Posted by: Inside-Out Peace | October 21, 2009

Wading Into The Health Care Ruckus

Health care reform is such a huge issue right now I’m feeling like this blog is a bit incomplete without at least a little something about it.  A person’s health certainly does have a direct bearing on their inner peacefulness, and the injustices and waste that are rampant in our current system are neither an equitable nor sustainable use of resources.  That change is necessary, cannot rationally be disputed. 

BUT.  The way the politicians in Washington, D.C. are going about creating that change leaves a great deal to be desired as well.  When we humans undertake a conscious act, we are responsible for all the consequences of that action. 

On one side, some are seeking to create change of such enormous magnitude that they can’t possibly know what all the consequences will be.  This is irresponsible. 

On the other side, some are opposing that change by capitalizing on humans’ inherent nervousness in response to change, creating irrational fears among their constituents and igniting and fanning flames of rebellious anger with their exaggerated misrepresentations.  It has become more about “winning” than about health.  This is also irresponsible. 

If both sides continue in this manner then, regardless of which side prevails, they and the American people as a whole will lose something very important to good governance: control.

In a small system, it’s possible to make multiple changes at once and accurately predict the outcome of those changes.  The health care system is not small.  It is gigantic.  There are so many dependencies we couldn’t even name them all if we tried.  The best approach to improving a large system is an incremental approach.  Pick the one thing that is the most egregiously wrong with the system, and just fix that.  (I don’t know enough to say which thing that is, but others out there do.)  See what effect that one small change has, and then fix the next-most egregious thing.  And so on.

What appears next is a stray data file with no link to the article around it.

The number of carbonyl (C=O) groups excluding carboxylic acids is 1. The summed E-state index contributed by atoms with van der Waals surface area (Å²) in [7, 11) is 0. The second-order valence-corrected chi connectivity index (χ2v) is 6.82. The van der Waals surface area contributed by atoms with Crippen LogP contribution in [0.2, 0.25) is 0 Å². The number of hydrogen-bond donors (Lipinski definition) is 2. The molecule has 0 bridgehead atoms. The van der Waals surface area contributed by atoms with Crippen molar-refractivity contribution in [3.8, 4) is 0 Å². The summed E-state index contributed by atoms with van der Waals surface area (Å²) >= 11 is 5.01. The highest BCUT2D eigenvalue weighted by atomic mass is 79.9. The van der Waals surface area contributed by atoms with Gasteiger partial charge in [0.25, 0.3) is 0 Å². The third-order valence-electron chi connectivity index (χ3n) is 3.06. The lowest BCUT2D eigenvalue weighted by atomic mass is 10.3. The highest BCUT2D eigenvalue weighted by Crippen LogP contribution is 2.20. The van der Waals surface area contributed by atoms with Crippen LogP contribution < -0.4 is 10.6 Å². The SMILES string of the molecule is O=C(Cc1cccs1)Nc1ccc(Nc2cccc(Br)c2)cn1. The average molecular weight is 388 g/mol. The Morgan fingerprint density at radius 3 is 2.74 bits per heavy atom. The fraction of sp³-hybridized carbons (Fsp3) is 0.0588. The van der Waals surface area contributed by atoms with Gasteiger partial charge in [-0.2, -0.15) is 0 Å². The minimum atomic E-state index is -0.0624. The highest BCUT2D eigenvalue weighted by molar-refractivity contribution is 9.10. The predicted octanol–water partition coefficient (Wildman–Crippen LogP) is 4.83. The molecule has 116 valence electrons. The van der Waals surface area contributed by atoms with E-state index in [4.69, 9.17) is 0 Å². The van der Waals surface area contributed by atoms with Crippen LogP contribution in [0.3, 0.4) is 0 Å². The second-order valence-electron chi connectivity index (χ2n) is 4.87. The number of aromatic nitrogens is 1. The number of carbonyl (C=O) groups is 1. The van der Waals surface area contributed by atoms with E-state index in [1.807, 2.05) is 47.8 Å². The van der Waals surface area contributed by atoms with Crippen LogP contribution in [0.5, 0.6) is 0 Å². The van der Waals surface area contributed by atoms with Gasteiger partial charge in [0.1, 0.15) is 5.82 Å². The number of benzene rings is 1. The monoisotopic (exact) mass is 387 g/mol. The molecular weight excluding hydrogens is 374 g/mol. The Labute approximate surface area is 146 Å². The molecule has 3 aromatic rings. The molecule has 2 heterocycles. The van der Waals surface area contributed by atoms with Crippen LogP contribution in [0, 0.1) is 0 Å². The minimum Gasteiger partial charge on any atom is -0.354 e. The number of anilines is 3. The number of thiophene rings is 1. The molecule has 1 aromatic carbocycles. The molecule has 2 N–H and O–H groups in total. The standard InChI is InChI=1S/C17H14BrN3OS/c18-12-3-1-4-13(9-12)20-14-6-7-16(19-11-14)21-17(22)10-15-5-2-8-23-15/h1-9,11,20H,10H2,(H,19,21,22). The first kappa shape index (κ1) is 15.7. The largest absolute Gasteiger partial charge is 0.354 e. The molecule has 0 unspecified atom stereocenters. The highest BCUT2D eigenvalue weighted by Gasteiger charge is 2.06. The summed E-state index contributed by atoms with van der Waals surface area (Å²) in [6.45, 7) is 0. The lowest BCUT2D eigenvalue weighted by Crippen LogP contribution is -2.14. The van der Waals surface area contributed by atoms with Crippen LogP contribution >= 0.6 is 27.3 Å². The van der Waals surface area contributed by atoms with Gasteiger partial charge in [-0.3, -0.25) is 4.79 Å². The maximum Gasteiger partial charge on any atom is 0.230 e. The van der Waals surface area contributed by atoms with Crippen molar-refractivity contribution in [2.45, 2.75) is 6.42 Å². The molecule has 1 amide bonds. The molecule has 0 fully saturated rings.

A series of small changes is not as politically glamorous as passing one huge reform bill, but it is much more likely to result in real, sustained improvements without throwing half the country into a panic and the whole country into turmoil.

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Responses

  1. I probably disagree with your answers to the problems, but feel you are spot-on in your analysis that “The best approach to improving a large system is an incremental approach.” This is problem resolution 101. We need to pull out certain problems, especially ones that can be agreed upon, and solve them. Then we can see the effect they have, and see what next to solve.

    Well-written peace… I mean piece.

  2. I’m not sure that incremental/piecemeal change is intrinsically the best option with large systemic problems like this. It may be that small changes can only be bandaids on this type of issue and addressing the root causes of the problem is the only real solution.

    • Can you say more about why you see small changes, and addressing root causes, as exclusive of each other?


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